The development of weed biotypes that are resistant to commonly used control measures is becoming an increasingly significant problem in California and around the world.

As of January 2010, there have been 194 confirmed reports of herbicide resistance affecting 19 different herbicide mode of action families (Heap 2010). Of these cases, about 60 percent are broadleaf and 40 percent are grass or sedge weeds. In the U.S., 128 resistant species have been reported (also 60 percent broadleaf weeds) and 15 herbicide families are affected. California has 21 individual cases of resistant weeds impacting 7 herbicide families; however, in contrast to the rest of the world, two-thirds of California’s resistant species are grasses and sedges due primarily to tremendous selection pressure for grass weeds in rice production.

When we consider what herbicide resistant weeds might become important in California in the future, we should focus on weeds that already have reports of resistance in other parts of the world.

The 10 most important herbicide resistant species in the world (Heap 2010) are all present in California and can be problematic weeds even without herbicide resistance (Table 1).

Four of those (three grasses and one broadleaf) are already known to be resistant to at least one herbicide in California. These 10 species have individual reports of resistance to many different modes of action (MOA) and we can expect that new cases may show up in this state over time. Additionally, other important weeds in these genera also are a likely risk for resistance in California (eg. Lolium spp., Amaranth spp., Echinocloa spp., and Conyza spp.).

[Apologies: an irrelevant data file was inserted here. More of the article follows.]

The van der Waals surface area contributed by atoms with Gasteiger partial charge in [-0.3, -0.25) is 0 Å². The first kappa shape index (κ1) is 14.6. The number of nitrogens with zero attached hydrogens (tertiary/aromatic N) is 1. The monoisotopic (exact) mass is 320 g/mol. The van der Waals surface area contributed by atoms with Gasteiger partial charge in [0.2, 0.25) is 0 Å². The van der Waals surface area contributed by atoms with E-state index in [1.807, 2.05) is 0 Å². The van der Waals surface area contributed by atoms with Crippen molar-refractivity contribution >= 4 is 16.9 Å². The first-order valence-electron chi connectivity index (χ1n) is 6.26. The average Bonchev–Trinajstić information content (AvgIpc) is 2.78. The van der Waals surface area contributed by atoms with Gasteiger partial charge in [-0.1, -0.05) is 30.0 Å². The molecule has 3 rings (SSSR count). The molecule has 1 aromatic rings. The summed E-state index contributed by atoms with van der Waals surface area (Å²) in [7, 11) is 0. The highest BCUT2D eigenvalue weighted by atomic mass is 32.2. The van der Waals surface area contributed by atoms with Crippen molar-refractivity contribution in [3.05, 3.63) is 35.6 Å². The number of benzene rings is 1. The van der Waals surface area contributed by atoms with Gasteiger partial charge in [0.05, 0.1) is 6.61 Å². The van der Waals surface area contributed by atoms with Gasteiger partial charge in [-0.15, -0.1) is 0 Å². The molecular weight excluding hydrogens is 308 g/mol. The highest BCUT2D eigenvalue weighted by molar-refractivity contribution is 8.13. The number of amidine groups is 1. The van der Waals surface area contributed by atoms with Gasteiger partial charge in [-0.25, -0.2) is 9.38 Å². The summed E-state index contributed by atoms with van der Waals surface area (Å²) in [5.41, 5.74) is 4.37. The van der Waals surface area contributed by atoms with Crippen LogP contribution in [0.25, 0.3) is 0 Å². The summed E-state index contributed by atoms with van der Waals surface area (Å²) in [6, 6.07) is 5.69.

A relatively recent trend in the development of herbicide resistant weeds has been the discovery of glyphosate-resistant weeds.

Although glyphosate (the active ingredient in Roundup, and others) has been used for nearly 40 years, no resistance was reported until 1996. However, since 1996, sixteen glyphosate-resistant biotypes have been reported around the world (Table 2).

Nine of these are already in the U.S. and four are known to be widespread in California. Similar to the earlier discussion, many of these species or close relatives are common throughout the state and are of great concern with regards to losing efficacy of this important broad-spectrum herbicide.

While this discussion is simply one guess as to which herbicide resistant weeds may become problems in California in the future, we can be certain that resistance is likely to remain a significant problem. Rapid and committed adoption of resistance management practices is critical for the preservation of important tools like glyphosate and other herbicides.